By taking ground in distant areas in the north, including a border crossing with Tajikistan, the Taliban are forcing the Afghan security forces to make up for scarce resources while trying to stop the insurgents elsewhere in the country, including in provinces near the capital Kabul, he said.
“The Taliban have almost doubled the number of districts they control, conquered important areas and military bases and demoralized parts of the Afghan security forces and the government,” said Roggio.
In the north of the country, the Taliban have brought more than 40 districts under their control since the beginning of May, including an important district in Kunduz province on Monday to encircle the provincial capital.
In a war that was often slow, the situation on the ground has changed daily – sometimes hourly – over the past few weeks. Some Afghan government units have given up their weapons and vehicles without major fighting as local officials reportedly negotiated surrender agreements with the Taliban.
The Taliban’s victories on the battlefield come as Afghan President Ashraf Ghani and Abdullah Abdullah, chairman of the High Council for National Reconciliation, meet Biden at the White House on Friday. The visit “will highlight the enduring partnership between the United States and Afghanistan as the military withdrawal continues,” the White House said.
In an agreement negotiated by the previous government between the Taliban and the United States, Washington committed itself to withdrawing all US troops by last month. Biden decided to withdraw the American forces by September 11th.
The Taliban’s progress has advanced faster than even the uprisings expected.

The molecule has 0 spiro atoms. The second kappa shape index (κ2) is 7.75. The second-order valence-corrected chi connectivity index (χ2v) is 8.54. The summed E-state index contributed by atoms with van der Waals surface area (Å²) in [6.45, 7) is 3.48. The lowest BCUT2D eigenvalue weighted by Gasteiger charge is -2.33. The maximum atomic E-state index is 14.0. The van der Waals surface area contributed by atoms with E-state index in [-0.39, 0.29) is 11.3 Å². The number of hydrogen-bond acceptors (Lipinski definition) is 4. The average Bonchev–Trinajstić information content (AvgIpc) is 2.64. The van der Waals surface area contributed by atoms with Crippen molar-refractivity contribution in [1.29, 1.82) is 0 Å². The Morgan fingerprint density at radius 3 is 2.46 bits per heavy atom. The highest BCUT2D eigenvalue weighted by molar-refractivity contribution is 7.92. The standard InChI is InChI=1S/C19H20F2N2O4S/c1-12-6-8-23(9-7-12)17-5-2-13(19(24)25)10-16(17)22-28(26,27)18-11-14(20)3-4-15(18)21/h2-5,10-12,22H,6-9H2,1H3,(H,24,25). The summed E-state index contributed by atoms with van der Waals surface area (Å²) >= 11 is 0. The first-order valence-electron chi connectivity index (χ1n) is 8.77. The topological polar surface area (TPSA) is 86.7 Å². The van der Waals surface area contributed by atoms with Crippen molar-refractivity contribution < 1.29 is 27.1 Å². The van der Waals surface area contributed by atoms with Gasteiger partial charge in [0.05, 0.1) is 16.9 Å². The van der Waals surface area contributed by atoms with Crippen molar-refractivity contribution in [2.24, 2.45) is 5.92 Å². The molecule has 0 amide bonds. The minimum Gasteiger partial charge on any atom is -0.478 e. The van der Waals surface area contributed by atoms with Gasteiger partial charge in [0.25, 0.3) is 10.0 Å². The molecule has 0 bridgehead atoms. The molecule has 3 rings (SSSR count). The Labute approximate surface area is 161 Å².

The Taliban commander, who spoke to NBC News, and the uprising spokesman Zabihullah Mujahid said the group had purposely avoided conquering entire provinces or provincial capitals and said they wanted to honor commitments under the 2020 agreement with the US, which was signed in Doha last year.
“We are committed to upholding the Doha Agreement that we signed with the United States in the presence of the international community. We don’t want to take a province or provincial headquarters anywhere in Afghanistan by September 2021, when U.S. forces leave our country. “Said the Taliban commander.
The Doha Agreement does not prohibit the Taliban from taking control of provinces or cities, but does prohibit them from attacking US forces. The Taliban’s decision not to occupy any cities seems to be aimed not to anger US and NATO troops upon departure.
Some Taliban fighters had recently reached the entrance to Mazar-e-Sharif but had been recalled to their previous positions outside the city, he said.
The commander said that the insurgents in some areas that have already been conquered have to strive to take over government duties because the Taliban cannot keep up with the pace of their own gains.
Taliban spokesman Zabihullah Mujahid said the group would not punish or arrest government soldiers who surrender. . Such an approach would mean a change of tactics for the insurgents who are accused by human rights groups of executing and torturing captured troops.